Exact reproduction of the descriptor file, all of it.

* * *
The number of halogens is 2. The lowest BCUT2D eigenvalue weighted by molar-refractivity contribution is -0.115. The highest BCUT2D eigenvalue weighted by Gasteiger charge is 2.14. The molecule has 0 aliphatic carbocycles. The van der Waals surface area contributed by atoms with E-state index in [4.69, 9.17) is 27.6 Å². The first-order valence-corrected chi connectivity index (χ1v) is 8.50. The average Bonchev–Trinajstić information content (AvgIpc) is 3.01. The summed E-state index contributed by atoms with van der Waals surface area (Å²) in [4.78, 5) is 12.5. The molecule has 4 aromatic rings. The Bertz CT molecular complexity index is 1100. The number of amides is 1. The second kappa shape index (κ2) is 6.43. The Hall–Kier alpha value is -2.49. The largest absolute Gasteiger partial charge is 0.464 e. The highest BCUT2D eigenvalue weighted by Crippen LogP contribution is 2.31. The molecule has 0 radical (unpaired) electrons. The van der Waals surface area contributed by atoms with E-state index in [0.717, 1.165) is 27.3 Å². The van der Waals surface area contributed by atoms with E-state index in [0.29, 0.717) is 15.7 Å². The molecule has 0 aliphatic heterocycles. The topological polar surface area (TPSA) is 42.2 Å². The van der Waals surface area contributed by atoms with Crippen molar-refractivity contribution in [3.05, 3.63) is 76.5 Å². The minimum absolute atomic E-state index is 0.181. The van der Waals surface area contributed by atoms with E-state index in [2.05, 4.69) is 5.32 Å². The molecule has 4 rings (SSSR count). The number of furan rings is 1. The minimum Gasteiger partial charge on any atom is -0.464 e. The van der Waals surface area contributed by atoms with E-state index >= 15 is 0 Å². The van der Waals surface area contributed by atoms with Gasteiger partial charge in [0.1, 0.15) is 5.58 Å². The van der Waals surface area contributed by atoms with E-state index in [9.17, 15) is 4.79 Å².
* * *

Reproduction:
The number of halogens is 2. The lowest BCUT2D eigenvalue weighted by molar-refractivity contribution is -0.115. The highest BCUT2D eigenvalue weighted by Gasteiger charge is 2.14. The molecule has 0 aliphatic carbocycles. The van der Waals surface area contributed by atoms with E-state index in [4.69, 9.17) is 27.6 Å². The first-order valence-corrected chi connectivity index (χ1v) is 8.50. The average Bonchev–Trinajstić information content (AvgIpc) is 3.01. The summed E-state index contributed by atoms with van der Waals surface area (Å²) in [4.78, 5) is 12.5. The molecule has 4 aromatic rings. The Bertz CT molecular complexity index is 1100. The number of amides is 1. The second kappa shape index (κ2) is 6.43. The Hall–Kier alpha value is -2.49. The largest absolute Gasteiger partial charge is 0.464 e. The highest BCUT2D eigenvalue weighted by Crippen LogP contribution is 2.31. The molecule has 0 radical (unpaired) electrons. The van der Waals surface area contributed by atoms with E-state index in [0.717, 1.165) is 27.3 Å². The van der Waals surface area contributed by atoms with E-state index in [0.29, 0.717) is 15.7 Å². The molecule has 0 aliphatic heterocycles. The topological polar surface area (TPSA) is 42.2 Å². The van der Waals surface area contributed by atoms with Crippen molar-refractivity contribution in [3.05, 3.63) is 76.5 Å². The minimum absolute atomic E-state index is 0.181. The van der Waals surface area contributed by atoms with E-state index in [2.05, 4.69) is 5.32 Å². The molecule has 4 rings (SSSR count). The number of furan rings is 1. The minimum Gasteiger partial charge on any atom is -0.464 e. The van der Waals surface area contributed by atoms with E-state index >= 15 is 0 Å². The van der Waals surface area contributed by atoms with Gasteiger partial charge in [0.1, 0.15) is 5.58 Å². The van der Waals surface area contributed by atoms with E-state index in [9.17, 15) is 4.79 Å².